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A Gold Medal for Brazil



My cousin, Rodrigo Lessa, celebrating with his daughter, Isabela, at the 2016 Olympic Games in Rio de Janeiro, Brazil

Many Americans are unfamiliar with the geographical and cultural beauty of Rio de Janeiro, Brazil. I’m proud to say that, as a Brazilian-American who has spent time there, I do.

The 2016 Rio Olympics only strengthened the existing appreciation and love I have for my second country, despite what all the doomsayers and media reported over the last six months, suggesting the events would end in disaster.

My mother is originally from Rio, and her whole family still resides there today.  After the games concluded this week, I had the chance to catch up with one of my cousins from there. The pride and enthusiasm I heard in his voice when he spoke about it was contagious – which led me to write this blog post.  It’s especially interesting to hear his perspective, because he’s been working very closely with the Olympics. He’s responsible for managing and sending all the game results data and information across the internet, focusing on the official website and mobile app.

Announcements that the 2016 Olympics would be held in Rio de Janeiro were initially received with uncertainty and doubt. Would they be able to host the biggest event on the planet? How would the country’s infrastructure, security, economic and political issues play a role? What about Zika virus? Most of the public opinion and the world news focused on all the negative attributes of the city, instead of highlighting the many good ones.

“They were expecting an epic failure,” my cousin Rodrigo Lessa told me.  “The underdog feeling was real and was here to remind us that, without planning and discipline, such big milestones cannot be achieved.”

Then, the opening ceremony happened and doubts turned into joy.  The Brazilian people began to do what they do best – have fun!  Tourists followed suit.

“All around the city, you could see people talking about modern pentathlon or equestrian like they were pros, visiting the NOC (National Olympic Committee) Houses and taking part in cultural events. The infrastructure issues seemed irrelevant, the security was working and everybody started to relax and enjoy themselves. Once again the ‘jeitinho brasileiro’ (Brazilian-way) won, and with it, we won our pride,” he said.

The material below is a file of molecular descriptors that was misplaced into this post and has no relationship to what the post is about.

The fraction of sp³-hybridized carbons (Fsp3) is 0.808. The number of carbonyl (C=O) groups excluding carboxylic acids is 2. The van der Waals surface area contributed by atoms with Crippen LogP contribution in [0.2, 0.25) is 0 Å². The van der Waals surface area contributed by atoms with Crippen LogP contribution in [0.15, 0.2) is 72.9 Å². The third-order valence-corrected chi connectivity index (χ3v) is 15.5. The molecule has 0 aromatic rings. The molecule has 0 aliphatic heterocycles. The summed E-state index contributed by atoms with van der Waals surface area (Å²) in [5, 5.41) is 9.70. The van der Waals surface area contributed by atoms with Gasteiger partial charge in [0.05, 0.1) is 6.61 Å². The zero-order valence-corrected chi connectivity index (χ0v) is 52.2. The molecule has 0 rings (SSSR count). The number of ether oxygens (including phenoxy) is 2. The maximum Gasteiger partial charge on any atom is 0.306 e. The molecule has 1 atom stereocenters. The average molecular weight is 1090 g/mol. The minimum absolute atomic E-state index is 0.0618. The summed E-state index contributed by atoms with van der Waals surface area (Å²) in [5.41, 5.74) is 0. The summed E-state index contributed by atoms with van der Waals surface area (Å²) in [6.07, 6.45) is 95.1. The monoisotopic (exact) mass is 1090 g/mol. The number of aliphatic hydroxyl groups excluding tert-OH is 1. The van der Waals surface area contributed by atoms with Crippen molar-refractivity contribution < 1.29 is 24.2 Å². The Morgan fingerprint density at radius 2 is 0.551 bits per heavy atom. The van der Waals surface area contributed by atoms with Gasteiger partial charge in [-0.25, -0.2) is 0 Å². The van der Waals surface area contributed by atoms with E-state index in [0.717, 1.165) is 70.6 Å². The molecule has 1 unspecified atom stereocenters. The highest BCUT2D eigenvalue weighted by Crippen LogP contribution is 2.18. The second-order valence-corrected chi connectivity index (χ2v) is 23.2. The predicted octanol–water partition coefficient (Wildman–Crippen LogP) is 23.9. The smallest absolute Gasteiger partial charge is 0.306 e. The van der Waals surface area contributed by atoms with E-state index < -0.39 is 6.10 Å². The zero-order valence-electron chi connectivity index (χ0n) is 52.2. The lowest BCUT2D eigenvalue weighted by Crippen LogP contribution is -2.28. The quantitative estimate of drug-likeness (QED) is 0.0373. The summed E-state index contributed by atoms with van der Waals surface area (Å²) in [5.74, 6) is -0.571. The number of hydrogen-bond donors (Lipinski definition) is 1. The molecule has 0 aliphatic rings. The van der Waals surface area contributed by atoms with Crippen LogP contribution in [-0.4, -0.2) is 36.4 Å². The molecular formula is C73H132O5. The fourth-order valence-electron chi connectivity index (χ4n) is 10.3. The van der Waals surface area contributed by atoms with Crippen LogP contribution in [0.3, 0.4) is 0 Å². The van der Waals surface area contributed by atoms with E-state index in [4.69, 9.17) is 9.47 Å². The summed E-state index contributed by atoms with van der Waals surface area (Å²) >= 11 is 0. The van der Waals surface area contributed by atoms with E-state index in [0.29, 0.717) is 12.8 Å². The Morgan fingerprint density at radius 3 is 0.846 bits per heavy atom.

Rio made history in the Olympics because of its people. They are so unbelievably passionate about everything they do that their actions surprised and inspired people across the world. Only Cariocas (a Brazilian word for Rio natives) boo a world champion in such a strong way to break him, just because he was competing against a Brazilian, and then cheer for them both.

“We say that Brazilian people would even boo the Pope if he was competing against a Brazilian priest,” my cousin joked (in true Brazilian-manner).

It was in the legendary Maracanã Stadium on Saturday night, when Neymar scored the winning goal past Germany’s goalkeeper to give Brazil its first gold medal in men’s soccer.  After being embarrassed by Germany in the last world cup, losing 7-1, this gold medal was a win for the nation as a whole, representing the way they turned pressure into motivation throughout each and every 2016 Olympic event.

“It restores our pride and gives us strength to make things better, not for show this time, but for our own good.”

My cousin Rodrigo joined the Rio 2016 Organizing Committee almost three years ago.  The scope of the project he was assigned was twice the London 2012 scope, and they had less than half of the time to implement, test and have it ready for the games.   His team ended up delivering the two biggest digital projects in the history of the Olympics, with live results for all sports.



Liz Brabants -Team Mariellen 


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